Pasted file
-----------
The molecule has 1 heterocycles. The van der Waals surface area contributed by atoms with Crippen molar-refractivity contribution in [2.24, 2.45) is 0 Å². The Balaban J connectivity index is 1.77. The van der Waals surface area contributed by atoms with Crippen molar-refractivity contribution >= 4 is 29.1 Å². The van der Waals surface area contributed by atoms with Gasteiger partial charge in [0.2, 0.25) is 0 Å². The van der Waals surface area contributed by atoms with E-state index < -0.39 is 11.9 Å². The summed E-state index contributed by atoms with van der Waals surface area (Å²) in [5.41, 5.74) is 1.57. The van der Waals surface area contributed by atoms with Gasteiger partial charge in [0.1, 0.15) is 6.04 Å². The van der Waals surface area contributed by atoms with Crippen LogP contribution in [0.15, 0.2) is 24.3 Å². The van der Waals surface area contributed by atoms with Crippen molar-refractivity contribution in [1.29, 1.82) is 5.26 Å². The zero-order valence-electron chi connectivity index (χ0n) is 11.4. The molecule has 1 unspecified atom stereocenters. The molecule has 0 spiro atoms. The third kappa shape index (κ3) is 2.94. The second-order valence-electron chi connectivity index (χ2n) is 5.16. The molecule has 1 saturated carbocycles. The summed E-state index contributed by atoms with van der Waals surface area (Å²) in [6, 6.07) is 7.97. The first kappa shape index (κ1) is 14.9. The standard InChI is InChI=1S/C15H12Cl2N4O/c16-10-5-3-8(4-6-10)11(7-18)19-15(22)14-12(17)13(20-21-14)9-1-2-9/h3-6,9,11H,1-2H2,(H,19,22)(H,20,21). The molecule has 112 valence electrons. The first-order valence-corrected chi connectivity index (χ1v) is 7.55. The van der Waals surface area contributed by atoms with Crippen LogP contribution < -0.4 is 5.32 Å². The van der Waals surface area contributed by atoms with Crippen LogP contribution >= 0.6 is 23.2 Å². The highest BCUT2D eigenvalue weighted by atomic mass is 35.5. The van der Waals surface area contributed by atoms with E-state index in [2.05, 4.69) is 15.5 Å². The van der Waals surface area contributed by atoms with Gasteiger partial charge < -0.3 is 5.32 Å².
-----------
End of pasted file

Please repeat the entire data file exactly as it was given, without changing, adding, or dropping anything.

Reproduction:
The molecule has 1 heterocycles. The van der Waals surface area contributed by atoms with Crippen molar-refractivity contribution in [2.24, 2.45) is 0 Å². The Balaban J connectivity index is 1.77. The van der Waals surface area contributed by atoms with Crippen molar-refractivity contribution >= 4 is 29.1 Å². The van der Waals surface area contributed by atoms with Gasteiger partial charge in [0.2, 0.25) is 0 Å². The van der Waals surface area contributed by atoms with E-state index < -0.39 is 11.9 Å². The summed E-state index contributed by atoms with van der Waals surface area (Å²) in [5.41, 5.74) is 1.57. The van der Waals surface area contributed by atoms with Gasteiger partial charge in [0.1, 0.15) is 6.04 Å². The van der Waals surface area contributed by atoms with Crippen LogP contribution in [0.15, 0.2) is 24.3 Å². The van der Waals surface area contributed by atoms with Crippen molar-refractivity contribution in [1.29, 1.82) is 5.26 Å². The zero-order valence-electron chi connectivity index (χ0n) is 11.4. The molecule has 1 unspecified atom stereocenters. The molecule has 0 spiro atoms. The third kappa shape index (κ3) is 2.94. The second-order valence-electron chi connectivity index (χ2n) is 5.16. The molecule has 1 saturated carbocycles. The summed E-state index contributed by atoms with van der Waals surface area (Å²) in [6, 6.07) is 7.97. The first kappa shape index (κ1) is 14.9. The standard InChI is InChI=1S/C15H12Cl2N4O/c16-10-5-3-8(4-6-10)11(7-18)19-15(22)14-12(17)13(20-21-14)9-1-2-9/h3-6,9,11H,1-2H2,(H,19,22)(H,20,21). The molecule has 112 valence electrons. The first-order valence-corrected chi connectivity index (χ1v) is 7.55. The van der Waals surface area contributed by atoms with Crippen LogP contribution < -0.4 is 5.32 Å². The van der Waals surface area contributed by atoms with Crippen LogP contribution >= 0.6 is 23.2 Å². The highest BCUT2D eigenvalue weighted by atomic mass is 35.5. The van der Waals surface area contributed by atoms with E-state index in [2.05, 4.69) is 15.5 Å². The van der Waals surface area contributed by atoms with Gasteiger partial charge < -0.3 is 5.32 Å².